• Digital TIN ID: This is an electronic version of your physical TIN card issued by the Bureau of Internal Revenue (BIR). It includes your TIN and other relevant information.
  • QR Code Verification: The Digital TIN ID has a QR code printed. By scanning this code with your mobile device camera, you can verify its authenticity through the BIR’s Online Registration and Update System (ORUS).

Here’s how to verify your Digital TIN ID using a QR code

  1. If you still need to apply for one, you must do so through an existing ORUS account.
  2. Open your mobile device camera app.
  3. Focus the camera on the QR code printed on your Digital TIN ID.
  4. Your phone should automatically detect the QR code and prompt you with a link. This link might directly open the ORUS verification page or ask you to confirm that you are opening it in your web browser.
  5. Click on the link. ORUS will verify the QR code and confirm the authenticity of your Digital TIN ID.

Important Notes

  • This method only verifies the Digital TIN ID, not your actual TIN.
  • You’ll need an internet connection to verify the QR code.
  • Relying solely on QR code verification is only sometimes recommended for official purposes. It’s best to check the validity of your TIN through other methods, like creating an ORUS account or contacting the BIR directly.

Frequently Asked Questions about Taxpayer Identification Number

What is a TIN?

A Taxpayer Identification Number (TIN) is a unique identifier the government assigns to individuals and businesses for tax purposes. It’s a social security number used explicitly for tax filing and administration.

Who needs a TIN?

Anyone filing a tax return typically needs a TIN. This includes:

  • Individuals
  • Corporations
  • Partnerships
  • Trusts
  • Estates
  • Some exempt organizations (check with your local tax authority)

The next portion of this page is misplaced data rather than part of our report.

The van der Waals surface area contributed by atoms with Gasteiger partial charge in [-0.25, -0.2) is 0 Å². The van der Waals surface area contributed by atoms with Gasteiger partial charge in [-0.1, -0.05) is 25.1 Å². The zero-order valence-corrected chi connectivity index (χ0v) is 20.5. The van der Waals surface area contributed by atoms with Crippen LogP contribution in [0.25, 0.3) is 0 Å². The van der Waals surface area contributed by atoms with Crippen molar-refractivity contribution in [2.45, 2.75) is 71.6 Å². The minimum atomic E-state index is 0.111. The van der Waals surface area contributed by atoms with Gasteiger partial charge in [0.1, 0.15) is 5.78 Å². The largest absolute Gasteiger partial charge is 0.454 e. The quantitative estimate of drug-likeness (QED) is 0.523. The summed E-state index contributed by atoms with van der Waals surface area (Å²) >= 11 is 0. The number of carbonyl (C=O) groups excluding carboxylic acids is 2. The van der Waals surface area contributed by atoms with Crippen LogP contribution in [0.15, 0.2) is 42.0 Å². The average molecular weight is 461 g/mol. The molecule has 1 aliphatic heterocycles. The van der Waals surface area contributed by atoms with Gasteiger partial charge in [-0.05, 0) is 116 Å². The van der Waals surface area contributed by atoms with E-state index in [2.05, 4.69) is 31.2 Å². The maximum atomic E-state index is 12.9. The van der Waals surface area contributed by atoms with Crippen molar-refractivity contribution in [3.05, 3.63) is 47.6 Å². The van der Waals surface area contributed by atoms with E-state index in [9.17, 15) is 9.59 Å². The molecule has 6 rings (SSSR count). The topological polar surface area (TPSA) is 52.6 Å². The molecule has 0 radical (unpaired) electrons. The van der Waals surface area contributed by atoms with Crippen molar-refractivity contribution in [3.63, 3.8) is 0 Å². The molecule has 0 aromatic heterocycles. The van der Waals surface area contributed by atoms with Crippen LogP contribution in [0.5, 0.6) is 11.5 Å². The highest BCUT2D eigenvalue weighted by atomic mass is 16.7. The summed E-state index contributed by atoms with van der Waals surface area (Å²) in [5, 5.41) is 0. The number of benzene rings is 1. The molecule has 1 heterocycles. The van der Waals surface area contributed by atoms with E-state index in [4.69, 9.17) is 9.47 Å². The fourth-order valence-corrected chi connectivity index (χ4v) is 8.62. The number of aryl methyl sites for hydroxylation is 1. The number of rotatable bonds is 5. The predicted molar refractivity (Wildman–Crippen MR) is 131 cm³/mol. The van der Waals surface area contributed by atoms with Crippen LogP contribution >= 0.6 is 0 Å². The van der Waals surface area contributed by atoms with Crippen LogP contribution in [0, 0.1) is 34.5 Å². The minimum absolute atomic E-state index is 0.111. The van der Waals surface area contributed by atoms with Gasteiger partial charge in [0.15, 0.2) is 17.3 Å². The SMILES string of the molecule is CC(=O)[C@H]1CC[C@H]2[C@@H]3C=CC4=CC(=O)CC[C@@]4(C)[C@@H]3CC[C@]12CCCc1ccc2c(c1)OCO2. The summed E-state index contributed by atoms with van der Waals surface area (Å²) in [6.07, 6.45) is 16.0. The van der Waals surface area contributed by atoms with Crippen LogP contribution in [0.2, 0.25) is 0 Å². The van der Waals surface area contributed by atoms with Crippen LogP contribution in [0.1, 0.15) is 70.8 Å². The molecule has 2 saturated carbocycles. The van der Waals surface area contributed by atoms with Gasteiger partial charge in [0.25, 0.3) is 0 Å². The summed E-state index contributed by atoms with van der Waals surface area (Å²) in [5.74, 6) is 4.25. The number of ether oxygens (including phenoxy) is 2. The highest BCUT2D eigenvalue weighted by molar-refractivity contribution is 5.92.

What are the different types of TINs?

The two main types of TINs are:

  • Social Security Number (SSN): Issued by the Social Security Administration (SSA) and used by most US citizens and resident aliens.
  • Individual Taxpayer Identification Number (ITIN): Issued by the IRS for nonresident aliens, resident aliens who can’t get SSNs, and their dependents.

How do I get a TIN?

  • SSN: You can usually apply for an SSN when you apply for a Social Security card.
  • ITIN: You can apply for an ITIN using Form W-7, Application for IRS Individual Taxpayer Identification Number.

What can I use my TIN for?

Besides filing tax returns, TIN numbers are used for various purposes, including:

  • Reporting income paid to others (e.g., by employers to employees)
  • Opening financial accounts
  • Applying for benefits or services from the government

How can I verify my TIN?

The method for verifying a TIN depends on your location. Here are some common approaches:

  • Many countries have portals designed explicitly for TIN verification.
  • You can contact your local tax authority directly by phone or visit their office.

Is it safe to share my TIN online?

Only share your TIN on trusted government websites. Avoid sharing it on unverified platforms or with unknown individuals.

I lost my TIN; what should I do?

You can contact the Social Security Administration (SSA) for a replacement card if you’ve lost your SSN. If you’ve lost your ITIN, you can usually retrieve it from past tax return documents or by contacting the IRS.

I’m moving to a new country. Do I need a new TIN?

Most likely, yes. Each country has its tax system and TIN requirements. You’ll need to research the TIN procedures for your new country of residence.

Where can I find more information about TIN numbers?

Your local tax authority’s website is the best resource for specific details on TIN numbers in your country. The IRS website offers information on TINs in the United States.


Verifying your Taxpayer Identification Number (TIN) ensures a smooth filing process by avoiding delays, guaranteeing accuracy, and securing your information. With this comprehensive guide, you can confidently verify your Taxpayer Identification Number (TIN). Remember, a valid TIN is the key to a smooth and secure tax filing experience.

For additional information or clarification, don’t hesitate to visit the official Bureau of Internal Revenue (BIR) website. By staying informed and taking charge of your tax obligations, you contribute to a stronger financial system for the country.

Sources: (1), (2), (3), (4), (5)